Welcome to the Studio Live Today MIDI Keyboard Buyer’s Guide!
You’re here because you want to learn more about MIDI keyboards for your home or mobile studio, and you’ve come to the right place.
These are keyboards that I use and recommend, or have been recommended by other home and mobile studio musicians.
All are class compliant and compatible with Mac, PC and iOS (via Lightning to USB adapter)
- Korg nanoKEY 25 – https://amzn.to/2MVXGrS
- Novation Launchkey Mini 25 MK2 – https://amzn.to/2N1RtLi
- Akai Professional MPK Mini MKII 25 – https://amzn.to/2DrT08M
- M-Audio Keystation 49 MK3 – https://amzn.to/2SKNpnE
- Korg microKEY2-49 – https://amzn.to/2I3p7Bq
- M-Audio Code 49 – https://amzn.to/2MUOFiX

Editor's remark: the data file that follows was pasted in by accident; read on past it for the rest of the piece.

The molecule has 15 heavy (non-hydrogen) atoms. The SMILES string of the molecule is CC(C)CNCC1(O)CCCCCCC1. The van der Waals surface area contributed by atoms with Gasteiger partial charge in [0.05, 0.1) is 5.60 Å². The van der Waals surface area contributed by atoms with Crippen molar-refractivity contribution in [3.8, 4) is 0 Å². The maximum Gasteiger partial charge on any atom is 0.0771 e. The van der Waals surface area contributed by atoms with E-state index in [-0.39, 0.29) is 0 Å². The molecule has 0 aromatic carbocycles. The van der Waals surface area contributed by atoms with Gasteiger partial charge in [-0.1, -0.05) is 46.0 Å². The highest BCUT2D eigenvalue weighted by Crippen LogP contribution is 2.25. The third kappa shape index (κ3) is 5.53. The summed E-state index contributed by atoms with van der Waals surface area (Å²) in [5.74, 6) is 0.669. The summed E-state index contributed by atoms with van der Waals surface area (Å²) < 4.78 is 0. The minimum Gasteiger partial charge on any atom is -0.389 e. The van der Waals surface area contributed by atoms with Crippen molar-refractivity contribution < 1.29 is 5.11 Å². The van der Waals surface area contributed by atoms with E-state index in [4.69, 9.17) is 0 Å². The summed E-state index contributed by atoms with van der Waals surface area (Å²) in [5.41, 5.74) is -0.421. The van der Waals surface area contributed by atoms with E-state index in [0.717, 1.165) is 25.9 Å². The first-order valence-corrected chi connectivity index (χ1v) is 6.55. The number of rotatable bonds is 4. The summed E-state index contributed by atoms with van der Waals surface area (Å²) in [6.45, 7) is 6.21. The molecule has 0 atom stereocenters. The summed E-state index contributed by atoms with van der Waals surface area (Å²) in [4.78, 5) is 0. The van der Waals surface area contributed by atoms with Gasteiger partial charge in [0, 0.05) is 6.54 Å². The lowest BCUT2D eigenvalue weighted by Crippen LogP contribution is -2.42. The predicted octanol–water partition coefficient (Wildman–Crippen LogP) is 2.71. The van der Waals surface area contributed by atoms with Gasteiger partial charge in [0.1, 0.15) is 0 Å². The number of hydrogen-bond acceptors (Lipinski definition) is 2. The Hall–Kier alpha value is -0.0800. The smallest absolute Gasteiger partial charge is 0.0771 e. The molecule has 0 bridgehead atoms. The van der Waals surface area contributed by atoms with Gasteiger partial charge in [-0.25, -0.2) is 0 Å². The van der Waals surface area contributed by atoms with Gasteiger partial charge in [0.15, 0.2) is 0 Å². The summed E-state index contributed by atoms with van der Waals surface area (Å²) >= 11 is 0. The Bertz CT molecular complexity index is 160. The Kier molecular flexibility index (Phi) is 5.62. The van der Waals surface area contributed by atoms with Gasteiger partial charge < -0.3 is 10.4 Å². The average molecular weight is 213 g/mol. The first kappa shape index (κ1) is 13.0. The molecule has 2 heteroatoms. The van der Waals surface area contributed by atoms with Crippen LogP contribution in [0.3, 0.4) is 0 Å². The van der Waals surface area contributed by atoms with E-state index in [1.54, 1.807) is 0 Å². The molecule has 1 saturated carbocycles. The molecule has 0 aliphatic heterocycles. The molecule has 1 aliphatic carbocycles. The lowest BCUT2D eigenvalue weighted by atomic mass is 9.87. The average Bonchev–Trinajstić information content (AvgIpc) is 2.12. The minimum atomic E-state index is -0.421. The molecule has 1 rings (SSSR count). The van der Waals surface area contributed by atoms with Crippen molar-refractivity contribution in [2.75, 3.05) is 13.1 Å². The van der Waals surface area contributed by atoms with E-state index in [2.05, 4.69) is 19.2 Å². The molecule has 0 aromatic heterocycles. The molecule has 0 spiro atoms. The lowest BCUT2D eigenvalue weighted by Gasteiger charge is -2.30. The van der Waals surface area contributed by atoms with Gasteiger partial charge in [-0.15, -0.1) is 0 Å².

- Alesis V61 – https://amzn.to/2E3mZWm
- M-Audio Keystation 61MK3 – https://amzn.to/2TGk8YB
Note – links provided in this web page are affiliate links, meaning that if you choose to make a purchase using these links, a small commission may be paid to me.
What to look for?
There are a number of factors to consider when buying a MIDI keyboard controller. Here’s a quick overview of the essential questions.
Q: How many keys do I need?
A: If you are just playing simple melodies, a 25 key keyboard will be sufficient. If you want to play more complex two handed pieces, 49, 61 or even 88 may be desired
Q: What are weighted and semi-weighted keys?
A: Standard keys on a MIDI keyboard are not weighted, but are touch sensitive, meaning the harder you press, the higher the velocity (and louder the sound). Semi-weighted or weighted keys are more like real piano keys and will feel heavier to the touch. Fully weighted keys are heavier at the low end, and lighter at the high end, like a real piano keyboard.